There is no need for the RL community to be pessimistic even in the current financial climate. The glass is half full
The RFL can continue to plan for slow sustainable growth without getting over excited. There will be set backs but the salary cap can be a vital tool used to maintain a fine balance between traditional and new which can work in partnership towards a common goal.
There are some existing, successful SL clubs from relatively small towns who are currently thriving but will inevitably reach a limit. In a free market, a team from a town like Warrington cannot compete with a team from a city like Leeds. When the Warrington club tries to expand it inevitably encroaches on the territory of neighbouring SL teams like Wigan and St Helens who have the same problem. Other SL teams such as Crusaders or Les Catalans do not have this problem. They might not currently be as successfull but the potential is much greater.
Gate receipts and sponsorships are important but they are not the only income streams available. TV revenue and ways to increase it is becoming a bigger factor in the strategic plans made by sports administrators. Lets face it, Toulouse, London and Wales are much more attractive to an international TV audience than Batley, Featherstone and Leigh, great old clubs that they are. The RL market in Yorkshire, :Lancashire and Cumbria is probably close to saturation anyway.
Super League needs to attract more big city clubs with potential to help us grow. Harlequins are a good example and Toulouse would be ideal. Bramley, Dewsbury, Rochdale and Swinton are great old clubs with proud histories but, if we are being realistic and honest, unless things change dramatically, they will not be able to compete in SL soon. All clubs should have the opportunity to play at an appropriate level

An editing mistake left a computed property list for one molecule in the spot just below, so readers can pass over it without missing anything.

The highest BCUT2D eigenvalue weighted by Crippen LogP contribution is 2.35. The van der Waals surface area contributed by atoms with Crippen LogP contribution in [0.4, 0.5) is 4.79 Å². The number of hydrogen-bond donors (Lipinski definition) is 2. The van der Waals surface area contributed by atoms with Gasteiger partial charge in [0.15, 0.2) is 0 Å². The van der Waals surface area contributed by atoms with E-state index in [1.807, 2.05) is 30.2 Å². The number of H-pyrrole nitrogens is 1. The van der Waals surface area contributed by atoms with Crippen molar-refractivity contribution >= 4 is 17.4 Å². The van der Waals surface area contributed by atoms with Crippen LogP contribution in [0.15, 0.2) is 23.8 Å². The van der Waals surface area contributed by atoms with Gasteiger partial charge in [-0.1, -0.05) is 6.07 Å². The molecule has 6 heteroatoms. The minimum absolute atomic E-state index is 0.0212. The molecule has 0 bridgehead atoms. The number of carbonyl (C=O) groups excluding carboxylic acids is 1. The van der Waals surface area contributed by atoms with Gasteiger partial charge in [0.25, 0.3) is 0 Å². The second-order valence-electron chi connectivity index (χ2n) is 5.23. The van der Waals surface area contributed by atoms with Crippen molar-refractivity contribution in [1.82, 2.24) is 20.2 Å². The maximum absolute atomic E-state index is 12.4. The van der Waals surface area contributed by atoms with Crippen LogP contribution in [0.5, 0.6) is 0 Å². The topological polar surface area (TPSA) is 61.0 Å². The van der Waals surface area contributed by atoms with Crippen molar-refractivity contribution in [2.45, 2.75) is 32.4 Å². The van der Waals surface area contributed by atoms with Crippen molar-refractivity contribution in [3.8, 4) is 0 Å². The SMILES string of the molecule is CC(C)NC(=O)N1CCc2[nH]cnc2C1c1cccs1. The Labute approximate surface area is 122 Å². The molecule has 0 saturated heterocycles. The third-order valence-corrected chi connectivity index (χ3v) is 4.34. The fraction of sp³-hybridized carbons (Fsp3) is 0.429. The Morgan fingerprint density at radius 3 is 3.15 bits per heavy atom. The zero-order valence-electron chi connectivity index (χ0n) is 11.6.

We need to recognise that everybody in the RL community is on same side. We must forget our parochial tendencies and develop a partnership which will alllow the game as a whole to grow. In the past, too many people within the game have been suspicious of development and viewed it as an opportunity for others to pick our collective pockets.
The status quo is not an option, we must expand or die. Otherwise, the existing and mainly elderly RL fan base will gradually grow old and die without being replaced. Obviously proper plans must be made and proper management safeguards must be in place. We cannot look for rich men willing to fritter away their fortunes then let us down.
Rugby League always thrives when it gets the opportunity to compete without hinderance from vested interests. Traditionally, the only places this has happened is in NSW, Queensland and the North of England but things are gradually changing. New technology and communication methods allow easier access to our sport and we should do everything to allow this to continue. Unfortunately the perception still exists that RL is only of interest to people who worked up t'mill or d'ahn pit. It was never true but players and fans from Wrexham and Greenwich are worth their weight in gold
We must build from bottom up and make sure we have a strong grassroots organisations in place before we try to take it further. Wales can be the template to follow